The Tucher family
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The documented roots of the Tucher family date back to the 14th century. The first mention of the name found in the chronicle of the city of Nuremberg comes from the year 1309. The chronicle describes the founder of the House, Bertold Tucher, as a noble merchant (patrician), citizen and member of the City Council of Nuremberg.

Analysing the family tree, it is clear to see that at its beginning the merchant family of Tucher was managed like a modern-day corporation, where each male family member was in charge of a specific part of the operations and was literally delegated to serve in one of the three areas: trade, city administration and, less often, church service.

Women in the family were entrusted with other functions, e.g. patron of art and culture. It was most probably due to the corporate structure of the family that the House of Tucher experienced a dynamic growth between the 14th and 15th century. In that period, the family thrived in the social and financial sphere.

Both the business and the family grew stronger not only owing to the commercial activities and functions in the City Council, but also due to carefully arranged marriages and joint companies with other influential German merchant families, e.g. the Scheruls, the Grolands or the Welsers.

The Tucher family’s coat of arms

Image: Das Große Tucherbuch, painted in the years 1590-1606, Nuremberg City Archives

The Tucher family’s coat of arms

Image: Das Große Tucherbuch, painted in the years 1590-1606, Nuremberg City Archives

The family business, developing successfully due to the above mentioned business activities and marriages, expanded and possessed affiliate companies in practically all large European cities. The Tucher family also grew stronger in the area of political influence. Possessing the unalienable right to sit in the City Council, the family had enormous influence on the development of Nuremberg, which was one of the richest cities in Europe at that time. In short, the medieval Nuremberg was a free or rather private city where power and profits were shared among the families that governed it. The house of Tucher was one of around 20 of such families. The economic and political domination of the Tucher family was stopped by the Reformation and the consequent economic crises. The Reformation movement in the church significantly divided the family as its members abandoned Catholicism in favour of Protestantism or Lutheranism.

The religious division of the family weakened its influence to a great extent. Internal changes undermined both the family business and its role in the society. Divided into religious and national factions, the Tuchers lost their incredibly strong position. Further analysis of the family tree indicates that individual parts of the family started specialising in trade, food production, mining, administration and diplomacy as well as financial services.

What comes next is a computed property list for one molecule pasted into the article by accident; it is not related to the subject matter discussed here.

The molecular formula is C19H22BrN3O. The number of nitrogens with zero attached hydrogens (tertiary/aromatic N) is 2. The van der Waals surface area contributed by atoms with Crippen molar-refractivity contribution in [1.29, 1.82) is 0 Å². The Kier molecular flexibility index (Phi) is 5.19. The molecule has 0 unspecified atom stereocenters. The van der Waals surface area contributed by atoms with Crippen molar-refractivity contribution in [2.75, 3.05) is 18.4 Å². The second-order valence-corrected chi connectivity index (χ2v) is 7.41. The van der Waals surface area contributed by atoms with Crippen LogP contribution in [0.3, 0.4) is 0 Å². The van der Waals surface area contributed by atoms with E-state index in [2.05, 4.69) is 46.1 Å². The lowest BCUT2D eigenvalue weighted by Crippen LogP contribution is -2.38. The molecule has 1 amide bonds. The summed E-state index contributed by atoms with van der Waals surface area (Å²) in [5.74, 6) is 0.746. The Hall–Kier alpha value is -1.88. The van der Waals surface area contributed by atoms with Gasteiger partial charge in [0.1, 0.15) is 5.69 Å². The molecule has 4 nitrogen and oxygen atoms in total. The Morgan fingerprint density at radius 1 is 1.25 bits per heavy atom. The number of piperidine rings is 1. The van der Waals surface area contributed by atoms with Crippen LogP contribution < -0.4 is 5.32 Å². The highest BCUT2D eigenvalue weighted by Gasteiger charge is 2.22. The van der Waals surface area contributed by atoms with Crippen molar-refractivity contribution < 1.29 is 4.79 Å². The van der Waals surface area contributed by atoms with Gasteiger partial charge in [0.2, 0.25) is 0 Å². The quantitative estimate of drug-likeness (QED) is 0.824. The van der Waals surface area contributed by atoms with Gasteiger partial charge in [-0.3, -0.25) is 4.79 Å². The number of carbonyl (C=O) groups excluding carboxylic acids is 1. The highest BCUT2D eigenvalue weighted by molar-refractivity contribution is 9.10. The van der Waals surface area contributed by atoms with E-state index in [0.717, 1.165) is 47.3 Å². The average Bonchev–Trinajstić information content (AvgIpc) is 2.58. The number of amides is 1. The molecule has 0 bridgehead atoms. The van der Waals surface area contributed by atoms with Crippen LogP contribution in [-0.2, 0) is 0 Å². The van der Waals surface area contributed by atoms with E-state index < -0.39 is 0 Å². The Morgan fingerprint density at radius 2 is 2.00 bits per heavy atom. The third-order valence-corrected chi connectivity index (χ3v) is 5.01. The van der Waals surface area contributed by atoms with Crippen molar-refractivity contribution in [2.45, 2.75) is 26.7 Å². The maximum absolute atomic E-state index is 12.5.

Each of them began developing their own specialization, e.g. the Catholic part of the family from Antwerp, lead by Lazarus Tucher (1491-1563), specialized in trading precious stones. Lazarus and his descendants copied the corporate family model and quite quickly gained prominent positions in Antwerp’s administration. Members of this part of the family became Mayors of Antwerp three times. The Viennese part of the family specialized in the production of goods made of gold, mining and financial services. In short, the Tucher family delivered many influential citizens who went down in history as Mayors of Nuremberg and Antwerp, ambassadors, consuls, civil servants in the rank of ministers, bankers, entrepreneurs being part of the board of directors in the largest German companies and banks as well as officials of international organizations.

Several family members who lived at the break of the 19th and 20th century are listed below:

Heinrich Freiherr von Tucher (1853–1925)

diplomat in the rank of the ambassador of Bavaria in the Kingdom of Italy.

Heinrich Freiherr von Tucher (1875–1962)

diplomat, attaché and ministerial resident – ambassador in Paris, St Petersburg and Vienna (cousin).

Hans Christoph Freiherr von Tucher (1904–1968)

banker, attorney, member of the board in Bayerische Vereinsbank, chairman of the board in the German National Museum, member of organizational bodies in Siemens & Halske AG, Allianz Versicherungs AG, Vereinsbank and Norddeutsche Kreditbank. He was a personal assistant and financial trustee to Theodor Heuss, the President of West Germany. In recognition of his services in Bavaria and Munich, a Munich city park was named after him (Tucher Park).

Hans Christoph Freiherr Tucher Von Simmelsdorf

Eleonore Freifrau von Tucher (1916–2007)

vice president of the German Red Cross, founder of the Oldenburg publishing house, member of the German Bundestag, Head of the Parliamentary Commission for Charities, Head of the Bavarian Association of Women. The Oldenburg publishing house is most probably a reference to the family estate in Oedenburg and indicates the family line: the Tuchers of Groland.

and of course “our”…

Maximilian Tucher von Simmelsdorf

entrepreneur, patron of the arts, diplomat in the rank of consul in Malta (the person of Maximilian Tucher von Simmelsdorf has been described separately).

Hans Christoph Freiherr Tucher Von Simmelsdorf